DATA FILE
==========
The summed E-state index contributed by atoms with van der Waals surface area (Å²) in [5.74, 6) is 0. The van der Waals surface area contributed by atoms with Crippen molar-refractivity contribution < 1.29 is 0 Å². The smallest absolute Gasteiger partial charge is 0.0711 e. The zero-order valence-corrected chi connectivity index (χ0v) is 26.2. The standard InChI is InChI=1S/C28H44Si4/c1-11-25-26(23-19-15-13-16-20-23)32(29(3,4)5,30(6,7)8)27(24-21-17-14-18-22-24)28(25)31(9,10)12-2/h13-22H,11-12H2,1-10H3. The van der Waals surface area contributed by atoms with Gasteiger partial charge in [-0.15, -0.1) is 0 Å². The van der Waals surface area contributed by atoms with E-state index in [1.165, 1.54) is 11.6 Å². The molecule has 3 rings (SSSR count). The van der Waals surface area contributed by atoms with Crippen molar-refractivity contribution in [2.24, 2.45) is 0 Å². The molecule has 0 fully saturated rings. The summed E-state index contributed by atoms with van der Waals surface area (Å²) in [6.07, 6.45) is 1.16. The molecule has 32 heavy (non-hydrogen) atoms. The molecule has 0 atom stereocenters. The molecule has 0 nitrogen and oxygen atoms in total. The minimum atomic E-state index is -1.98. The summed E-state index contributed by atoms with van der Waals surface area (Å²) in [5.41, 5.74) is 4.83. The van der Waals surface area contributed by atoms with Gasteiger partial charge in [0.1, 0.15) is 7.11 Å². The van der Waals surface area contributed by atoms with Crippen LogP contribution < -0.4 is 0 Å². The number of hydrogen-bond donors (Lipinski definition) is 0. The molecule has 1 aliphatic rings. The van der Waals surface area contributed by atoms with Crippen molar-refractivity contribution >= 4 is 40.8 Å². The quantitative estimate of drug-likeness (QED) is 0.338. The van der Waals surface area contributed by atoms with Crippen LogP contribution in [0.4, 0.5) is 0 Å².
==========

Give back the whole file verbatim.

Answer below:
The summed E-state index contributed by atoms with van der Waals surface area (Å²) in [5.74, 6) is 0. The van der Waals surface area contributed by atoms with Crippen molar-refractivity contribution < 1.29 is 0 Å². The smallest absolute Gasteiger partial charge is 0.0711 e. The zero-order valence-corrected chi connectivity index (χ0v) is 26.2. The standard InChI is InChI=1S/C28H44Si4/c1-11-25-26(23-19-15-13-16-20-23)32(29(3,4)5,30(6,7)8)27(24-21-17-14-18-22-24)28(25)31(9,10)12-2/h13-22H,11-12H2,1-10H3. The van der Waals surface area contributed by atoms with Gasteiger partial charge in [-0.15, -0.1) is 0 Å². The van der Waals surface area contributed by atoms with E-state index in [1.165, 1.54) is 11.6 Å². The molecule has 3 rings (SSSR count). The van der Waals surface area contributed by atoms with Crippen molar-refractivity contribution in [2.24, 2.45) is 0 Å². The molecule has 0 fully saturated rings. The summed E-state index contributed by atoms with van der Waals surface area (Å²) in [6.07, 6.45) is 1.16. The molecule has 32 heavy (non-hydrogen) atoms. The molecule has 0 atom stereocenters. The molecule has 0 nitrogen and oxygen atoms in total. The minimum atomic E-state index is -1.98. The summed E-state index contributed by atoms with van der Waals surface area (Å²) in [5.41, 5.74) is 4.83. The van der Waals surface area contributed by atoms with Gasteiger partial charge in [0.1, 0.15) is 7.11 Å². The van der Waals surface area contributed by atoms with Crippen LogP contribution < -0.4 is 0 Å². The number of hydrogen-bond donors (Lipinski definition) is 0. The molecule has 1 aliphatic rings. The van der Waals surface area contributed by atoms with Crippen molar-refractivity contribution >= 4 is 40.8 Å². The quantitative estimate of drug-likeness (QED) is 0.338. The van der Waals surface area contributed by atoms with Crippen LogP contribution in [0.4, 0.5) is 0 Å².